School choice, charter schools, voucher programs and the like all promote individual freedoms for parents of K-12 age students. And they are able to do this simply by introducing the element of competition into the system of education, coupled with the MOM approach to spending for that education.
Competition for how and where taxpayer dollars are spent on educating our children is the result, and that's a good thing.
Having said that, strong and politically powerful teachers unions are unalterably opposed to anything changing the status quo and giving parents and their children the right to attend a school of their choosing by using taxpayer money, whether that be a public, private or religiously affiliated institution.
Big news is coming out of Indiana today in the form of a state Supreme Court ruling unanimously upholding the right of people to choose how to spend taxpayer dollars on their children's education.
Indiana School Voucher Program Is Upheld has the breaking news:
"The Indiana Supreme Court on Tuesday upheld the law creating the broadest U.S.
school voucher program, which allows students to attend private schools at
In a 5-0 vote, the justices rejected claims that the law primarily benefited
religious institutions that run private schools and accepted arguments that it
gave families a choice and allowed parents to determine where the money
The court said the law didn't violate the state constitution's guarantee of
religious freedom or a ban on the use of state funds for religious institutions.
It noted that while the Indiana Constitution doesn't allow direct spending on
religious institutions, it doesn't prohibit them from receiving indirect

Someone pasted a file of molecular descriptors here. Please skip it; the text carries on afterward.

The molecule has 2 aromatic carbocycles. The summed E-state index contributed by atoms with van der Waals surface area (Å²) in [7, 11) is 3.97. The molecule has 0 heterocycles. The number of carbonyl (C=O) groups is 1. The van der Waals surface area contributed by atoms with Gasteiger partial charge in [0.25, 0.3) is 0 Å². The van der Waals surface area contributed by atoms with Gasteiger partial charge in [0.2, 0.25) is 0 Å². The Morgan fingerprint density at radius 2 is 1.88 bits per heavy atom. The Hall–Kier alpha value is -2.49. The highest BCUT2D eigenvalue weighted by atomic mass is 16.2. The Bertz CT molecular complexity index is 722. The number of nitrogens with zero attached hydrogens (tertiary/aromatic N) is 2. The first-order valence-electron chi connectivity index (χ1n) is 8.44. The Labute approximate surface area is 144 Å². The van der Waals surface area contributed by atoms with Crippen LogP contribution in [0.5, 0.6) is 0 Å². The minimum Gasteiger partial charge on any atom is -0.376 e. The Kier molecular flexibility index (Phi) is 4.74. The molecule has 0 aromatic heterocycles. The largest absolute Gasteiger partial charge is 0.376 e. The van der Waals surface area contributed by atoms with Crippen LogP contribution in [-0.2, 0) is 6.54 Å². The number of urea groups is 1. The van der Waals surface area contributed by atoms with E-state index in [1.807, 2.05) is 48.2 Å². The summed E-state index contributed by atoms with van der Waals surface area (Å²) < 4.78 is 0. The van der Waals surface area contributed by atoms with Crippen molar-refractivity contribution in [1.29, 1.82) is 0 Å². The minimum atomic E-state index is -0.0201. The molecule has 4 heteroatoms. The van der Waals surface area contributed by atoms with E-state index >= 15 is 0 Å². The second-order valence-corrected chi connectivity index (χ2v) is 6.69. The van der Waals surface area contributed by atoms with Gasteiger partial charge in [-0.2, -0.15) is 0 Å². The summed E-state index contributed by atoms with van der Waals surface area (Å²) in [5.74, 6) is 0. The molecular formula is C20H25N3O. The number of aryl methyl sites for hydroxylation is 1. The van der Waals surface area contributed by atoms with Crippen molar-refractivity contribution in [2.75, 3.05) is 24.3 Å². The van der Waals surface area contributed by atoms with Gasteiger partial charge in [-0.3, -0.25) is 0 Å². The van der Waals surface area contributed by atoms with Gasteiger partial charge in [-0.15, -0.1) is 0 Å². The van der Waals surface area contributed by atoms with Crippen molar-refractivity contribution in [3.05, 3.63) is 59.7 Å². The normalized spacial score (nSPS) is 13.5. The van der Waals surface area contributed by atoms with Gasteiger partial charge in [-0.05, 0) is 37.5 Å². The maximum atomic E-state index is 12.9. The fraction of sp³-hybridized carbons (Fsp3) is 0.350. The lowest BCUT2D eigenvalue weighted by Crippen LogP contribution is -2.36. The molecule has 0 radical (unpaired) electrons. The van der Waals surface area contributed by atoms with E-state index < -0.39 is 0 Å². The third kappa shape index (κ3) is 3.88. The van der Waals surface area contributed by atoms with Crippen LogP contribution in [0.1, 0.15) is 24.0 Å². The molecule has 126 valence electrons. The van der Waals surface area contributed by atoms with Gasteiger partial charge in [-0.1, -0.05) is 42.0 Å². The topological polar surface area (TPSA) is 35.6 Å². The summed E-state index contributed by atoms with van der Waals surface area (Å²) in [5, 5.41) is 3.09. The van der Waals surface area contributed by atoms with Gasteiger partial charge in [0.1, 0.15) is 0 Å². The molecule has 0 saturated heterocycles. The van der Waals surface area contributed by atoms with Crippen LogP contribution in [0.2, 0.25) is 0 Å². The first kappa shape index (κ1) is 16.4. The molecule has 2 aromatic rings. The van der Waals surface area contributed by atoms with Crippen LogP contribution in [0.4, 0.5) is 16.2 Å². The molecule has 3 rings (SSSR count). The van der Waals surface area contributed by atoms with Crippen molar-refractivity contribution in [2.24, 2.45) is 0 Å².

government services, "such as fire and police protection, municipal water and
sewage service, sidewalks and streets."
The Indiana case has received national attention because the program has wide
eligibility. Middle-class families are allowed to participate in Indiana, while
in most states, such programs are limited to low-income families or those in
failing schools. . . .
The Indiana State Teachers Association had filed suit over the program,
saying it drained money from public schools. Its attorney, John West, told the
court in November that virtually all of the voucher money goes to schools whose
primary purpose is to promote the teachings of their affiliated churches.
Teacher Teresa Meredith, the main plaintiff in the lawsuit and vice president
of the Indiana State Teachers Association, called the ruling a setback for
"I still very much believe that public schools are where most of our society
is educated and we need to be investing and making those the best they can be,"
she told the Associated Press in a phone interview. "The vast majority of
students will be robbed so that a group of students can get religious education
on taxpayer dollars," she added.
Solicitor General Thomas Fisher, defending the law, told the court in
November that parents were free to send their children to any school they
wished, public or private, religious or not.
The state Supreme Court agreed with that, saying in its 22-page opinion that
the program primarily benefited parents, not schools, because it gave parents
choice in their children's education."
The teachers unions sound like a broken record. And a most insincere one at that. What's wrong with free choice and competition? I thought that was the American way.
And it is for the most part, other than with respect to things such as our government run system of public education. But now even that monopolistic situation may be beginning to change as well.
Today's unanimous Indiana court ruling is a biggie.
So let's all stay tuned as other states and many of our larger cities and school districts wrestle with the issues of education's overall affordability and quality while simultaneously trying to fend off the onslaught of teachers unions and their political allies.
It's going to be a long hard struggle to bring competition and free choice to taxpayer supported education throughout America, but going from a change resistant status quo monopoly to freedom always is difficult. The vested interests in maintaining the educational status quo are formidable indeed.
But in the end the fight will be well worth the effort, as fighting for freedom, competitive markets and providing equal opportunities for kids and their education is definitely a fight worth having.
That's my take.